Could our frogs be in trouble?

Outdoor Living

GRISLY FIND John Shelley came across this female frog, who was ready to spawn before she met this rather nasty end.

Country Sights and sounds
John Shelley

I’ve been lying awake late into these warm spring nights, listening to the world outside come alive in the dark. An incessant shuffling comes and goes like the waves of the sea. It is there then is almost not. It ebbs and flows and seems to stop, but is never really silent, for there are many things on the move.
The sound of light rain on the trees is calming. Yet bursting through that gentle backdrop comes a sudden explosion as old Broc comes face to face with a busy wood mouse and leaps at the chance of a snack. Then it is back to turning leaves to find the beetles that live and work beneath.
From far away come the calls of the vixen, her voice piercing the otherwise comforting blanket of sound. A musical splashing reaches my ears as something stirs on the lake, then the loudly protesting voice of the mallard drake is accompanied by the whirring noise of flight. Too soon it is morning once more, with the first light streaming through the window before I am ready.
This particular morning is bright and welcoming. I note the depth of colour in the birch wood while waiting for coffee to brew, and struggle to put a name on the rich chestnut hue that appears before bud-burst. It seems so long ago the world was green. I long for the moment I can step outside my 5k circle, even though the world beyond it is little different from the one within.
And then, breakfast in hand, I go to look for frogs.
Each February, on those mild, damp nights that often occur in at this time of year, these amphibious animals migrate from their winter woodland homes to their traditional spawning grounds. Of course they will be quick to colonise any body of water they find along the way, and occasionally we find clumps of frogspawn in shallow puddles where there can be no future. By and large, though, frogs will return to the place of their birth to breed.
Our garden pond acquired a breeding population soon after it was filled, that has, over the years, become a noisy nocturnal chorus of several dozen calling males. It is they that arrive home first, and it has been their crooning that I hope to hear each night. This year, 2021, for the first time in nearly 20 years, they have failed to appear.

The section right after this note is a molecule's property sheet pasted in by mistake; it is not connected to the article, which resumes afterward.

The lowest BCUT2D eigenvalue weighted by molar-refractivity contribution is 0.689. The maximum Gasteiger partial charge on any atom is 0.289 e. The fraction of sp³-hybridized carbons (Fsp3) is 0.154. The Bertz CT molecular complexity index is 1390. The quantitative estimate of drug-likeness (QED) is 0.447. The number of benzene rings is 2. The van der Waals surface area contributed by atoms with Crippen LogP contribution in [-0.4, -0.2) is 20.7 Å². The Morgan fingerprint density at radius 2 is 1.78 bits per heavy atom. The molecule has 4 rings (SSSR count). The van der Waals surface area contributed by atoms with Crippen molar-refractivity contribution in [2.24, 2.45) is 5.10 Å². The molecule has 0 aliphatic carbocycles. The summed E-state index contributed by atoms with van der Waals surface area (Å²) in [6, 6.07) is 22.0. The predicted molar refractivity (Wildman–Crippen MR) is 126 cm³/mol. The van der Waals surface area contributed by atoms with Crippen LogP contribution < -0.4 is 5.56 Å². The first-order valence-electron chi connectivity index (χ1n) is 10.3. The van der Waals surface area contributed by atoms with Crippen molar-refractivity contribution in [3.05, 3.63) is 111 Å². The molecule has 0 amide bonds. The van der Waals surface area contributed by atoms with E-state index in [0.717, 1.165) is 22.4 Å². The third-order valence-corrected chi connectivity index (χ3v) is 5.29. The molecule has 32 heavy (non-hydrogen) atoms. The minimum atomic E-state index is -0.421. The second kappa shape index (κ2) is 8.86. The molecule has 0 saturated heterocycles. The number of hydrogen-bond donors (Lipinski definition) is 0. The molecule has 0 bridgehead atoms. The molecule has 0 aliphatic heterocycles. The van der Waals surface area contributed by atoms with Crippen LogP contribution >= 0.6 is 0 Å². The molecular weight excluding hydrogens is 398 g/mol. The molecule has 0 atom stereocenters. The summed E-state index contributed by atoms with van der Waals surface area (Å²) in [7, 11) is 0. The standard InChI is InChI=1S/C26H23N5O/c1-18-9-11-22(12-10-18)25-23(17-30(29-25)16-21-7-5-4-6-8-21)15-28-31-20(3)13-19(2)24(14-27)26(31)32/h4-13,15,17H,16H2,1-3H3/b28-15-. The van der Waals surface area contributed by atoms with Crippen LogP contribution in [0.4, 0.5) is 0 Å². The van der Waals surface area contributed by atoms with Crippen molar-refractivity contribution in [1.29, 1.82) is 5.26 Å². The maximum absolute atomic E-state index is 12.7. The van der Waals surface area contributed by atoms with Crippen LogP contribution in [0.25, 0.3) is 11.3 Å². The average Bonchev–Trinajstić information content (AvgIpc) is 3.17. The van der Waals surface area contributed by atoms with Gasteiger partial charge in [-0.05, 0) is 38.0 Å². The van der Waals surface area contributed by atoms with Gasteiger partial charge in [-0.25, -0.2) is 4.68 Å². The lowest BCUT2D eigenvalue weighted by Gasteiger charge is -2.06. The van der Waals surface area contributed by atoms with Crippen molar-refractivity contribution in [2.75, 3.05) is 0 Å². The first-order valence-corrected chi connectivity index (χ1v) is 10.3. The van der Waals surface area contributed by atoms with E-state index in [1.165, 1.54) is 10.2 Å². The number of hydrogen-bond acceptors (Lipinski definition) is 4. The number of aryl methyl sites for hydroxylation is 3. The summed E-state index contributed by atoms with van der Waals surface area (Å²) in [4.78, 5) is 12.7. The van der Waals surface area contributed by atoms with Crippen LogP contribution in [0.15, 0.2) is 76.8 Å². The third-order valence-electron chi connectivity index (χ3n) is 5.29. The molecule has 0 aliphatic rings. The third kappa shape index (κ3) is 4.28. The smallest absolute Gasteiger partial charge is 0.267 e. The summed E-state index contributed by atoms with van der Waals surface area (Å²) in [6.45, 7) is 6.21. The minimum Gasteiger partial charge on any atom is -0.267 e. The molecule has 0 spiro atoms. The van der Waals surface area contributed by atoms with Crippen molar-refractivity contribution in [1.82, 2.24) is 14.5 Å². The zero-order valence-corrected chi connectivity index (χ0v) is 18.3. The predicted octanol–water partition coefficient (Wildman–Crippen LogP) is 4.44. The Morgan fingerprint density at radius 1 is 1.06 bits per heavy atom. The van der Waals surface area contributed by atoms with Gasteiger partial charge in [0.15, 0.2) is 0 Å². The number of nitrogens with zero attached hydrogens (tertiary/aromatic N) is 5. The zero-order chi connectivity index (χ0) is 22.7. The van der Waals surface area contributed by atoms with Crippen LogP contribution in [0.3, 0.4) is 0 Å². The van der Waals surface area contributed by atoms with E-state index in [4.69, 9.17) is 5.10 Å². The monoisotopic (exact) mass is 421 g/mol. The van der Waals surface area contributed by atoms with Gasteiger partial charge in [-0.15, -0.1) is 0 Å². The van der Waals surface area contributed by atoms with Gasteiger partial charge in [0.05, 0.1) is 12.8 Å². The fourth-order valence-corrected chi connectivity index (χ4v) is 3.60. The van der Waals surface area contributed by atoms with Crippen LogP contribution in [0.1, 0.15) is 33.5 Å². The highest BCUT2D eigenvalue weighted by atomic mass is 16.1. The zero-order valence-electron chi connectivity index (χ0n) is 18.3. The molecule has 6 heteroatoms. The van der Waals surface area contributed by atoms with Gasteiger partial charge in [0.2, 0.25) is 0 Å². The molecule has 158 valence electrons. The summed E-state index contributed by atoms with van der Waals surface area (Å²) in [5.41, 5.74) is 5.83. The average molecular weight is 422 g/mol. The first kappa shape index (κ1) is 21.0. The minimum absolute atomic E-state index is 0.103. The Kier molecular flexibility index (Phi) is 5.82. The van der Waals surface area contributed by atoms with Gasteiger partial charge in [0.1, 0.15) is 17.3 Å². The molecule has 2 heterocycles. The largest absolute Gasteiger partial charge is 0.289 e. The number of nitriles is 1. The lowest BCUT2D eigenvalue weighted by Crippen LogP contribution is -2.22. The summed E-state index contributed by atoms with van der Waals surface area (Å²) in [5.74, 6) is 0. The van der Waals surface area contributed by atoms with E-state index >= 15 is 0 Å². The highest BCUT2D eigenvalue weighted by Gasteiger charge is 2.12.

I suppose old Broc wouldn’t turn his nose up at a froggy supper, but he would hardly account for the missing multitude. There are other predators as well; otters and herons feed well during frog season, as does the hooded crow, which rather horribly takes just the liver while the frog is still alive. Perhaps the greatest killers of all are ourselves as we speed along country lanes with no thought for the little creatures crushed by the wheels of our car.
Wet nights facilitate the migrations of the frog tribe. Perhaps you have seen them yourself.  The swish of windscreen wipers allows a glimpse into darkness where frogs make their way from one place to another. Heavy rain obliterates our view for half the time and we have no way of knowing how many tiny corpses we leave behind. A walk along the same route the next morning would tell a sorry tale. Today I take a familiar trail through woodland to rough pasture beyond, calling in at likely spawning sites along the way and finding nothing. There is one shallow, weed-filled corner of the lake where I have often seen frogspawn and tadpoles, but again this is devoid of life.
With my mind on other things I turn toward home and find the animal in the picture. As you can imagine, it was dead. Apart from that rather obvious detail, it is a female ripe for spawning, her body swollen with its load of eggs and very nasty looking wounds to two legs.
I took little notice at the time, and certainly didn’t link this discovery to those absent amphibians of my own. Only later did I take a closer look at the picture and decide to do a bit of research.
There are a couple of diseases that produce similar symptoms. One is the potentially catastrophic Chytrid fungal disease, which has been found in Britain but is presently unrecorded here. If you find frogs similarly afflicted, leave them where they are and inform the National Parks and Wildlife people.